In Chapter 3, we are introduced to many of the "Knights of the Round Table." We must remember that when Hank Morgan carried his manuscript to the "frame narrator" that the frame narrator was reading from Sir Thomas Malory's Le Morte D'Arthur ; Twain himself was exceptionally fond of this old volume and used certain episodes from Malory's book. The dual perspective of Camelot and its royalty continues in Chapter 3 when Hank Morgan observes: "There was something very engaging about these great simplehearted creatures, something attractive and lovable. There did not seem to be brains enough in the entire nursery, so to speak, to bait a fishhook with." But these are the charming, innocent, and lofty people whom he loves, and yet he will be determined to destroy large numbers (25,000) of them later in order to have his own way — that is, in order to force civilization on them. Chapter 3 also introduces Merlin, who will function as the antagonist to Hank Morgan. They will be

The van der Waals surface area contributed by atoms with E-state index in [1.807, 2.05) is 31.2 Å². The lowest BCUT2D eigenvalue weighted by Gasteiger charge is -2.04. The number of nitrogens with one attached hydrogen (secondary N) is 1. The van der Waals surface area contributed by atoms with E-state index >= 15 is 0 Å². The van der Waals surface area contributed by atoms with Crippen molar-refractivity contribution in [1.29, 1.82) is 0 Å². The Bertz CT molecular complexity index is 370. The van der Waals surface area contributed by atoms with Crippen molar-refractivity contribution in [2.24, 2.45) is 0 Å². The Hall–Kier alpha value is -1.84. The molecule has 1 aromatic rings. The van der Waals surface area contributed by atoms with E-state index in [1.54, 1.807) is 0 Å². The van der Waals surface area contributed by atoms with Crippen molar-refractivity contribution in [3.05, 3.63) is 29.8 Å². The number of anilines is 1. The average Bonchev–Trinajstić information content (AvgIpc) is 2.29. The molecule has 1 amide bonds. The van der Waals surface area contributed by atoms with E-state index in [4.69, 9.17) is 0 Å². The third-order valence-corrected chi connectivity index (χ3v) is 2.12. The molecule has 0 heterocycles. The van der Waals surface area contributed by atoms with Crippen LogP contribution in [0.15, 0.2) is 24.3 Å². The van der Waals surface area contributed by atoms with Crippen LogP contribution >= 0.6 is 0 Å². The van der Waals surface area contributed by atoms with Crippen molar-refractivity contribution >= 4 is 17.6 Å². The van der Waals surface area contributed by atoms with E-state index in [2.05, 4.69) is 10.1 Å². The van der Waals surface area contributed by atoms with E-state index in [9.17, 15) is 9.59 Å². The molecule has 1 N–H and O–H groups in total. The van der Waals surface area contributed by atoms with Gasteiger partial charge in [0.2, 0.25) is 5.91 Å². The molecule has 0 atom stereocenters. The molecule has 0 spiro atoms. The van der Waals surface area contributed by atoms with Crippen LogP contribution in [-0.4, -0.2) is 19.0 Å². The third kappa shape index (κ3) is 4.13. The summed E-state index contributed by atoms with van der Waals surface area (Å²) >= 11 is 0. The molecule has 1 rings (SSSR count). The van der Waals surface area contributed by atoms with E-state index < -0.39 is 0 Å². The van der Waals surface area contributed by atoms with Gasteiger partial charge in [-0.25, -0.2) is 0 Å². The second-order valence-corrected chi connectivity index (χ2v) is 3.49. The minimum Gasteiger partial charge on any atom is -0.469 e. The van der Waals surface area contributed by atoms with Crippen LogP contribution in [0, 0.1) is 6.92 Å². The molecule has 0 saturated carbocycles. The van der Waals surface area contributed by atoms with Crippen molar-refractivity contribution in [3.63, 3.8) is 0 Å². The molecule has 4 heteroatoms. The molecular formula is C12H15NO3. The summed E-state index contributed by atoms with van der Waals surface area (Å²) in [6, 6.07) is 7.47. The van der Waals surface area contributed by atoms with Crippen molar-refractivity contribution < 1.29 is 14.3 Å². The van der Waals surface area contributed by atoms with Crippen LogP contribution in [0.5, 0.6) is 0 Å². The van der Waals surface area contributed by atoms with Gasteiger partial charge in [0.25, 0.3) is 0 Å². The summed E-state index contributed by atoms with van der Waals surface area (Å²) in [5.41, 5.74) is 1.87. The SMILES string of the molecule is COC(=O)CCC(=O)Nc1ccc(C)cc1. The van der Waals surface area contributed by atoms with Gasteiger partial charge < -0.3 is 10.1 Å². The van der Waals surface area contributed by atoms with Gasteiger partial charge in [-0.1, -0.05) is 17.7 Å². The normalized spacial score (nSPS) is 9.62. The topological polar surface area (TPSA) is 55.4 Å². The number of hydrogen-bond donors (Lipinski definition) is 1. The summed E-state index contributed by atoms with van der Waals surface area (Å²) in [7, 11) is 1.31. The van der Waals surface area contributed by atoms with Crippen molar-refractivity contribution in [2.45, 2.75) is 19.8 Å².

This is the end of the preview. Sign up
access the rest of the document.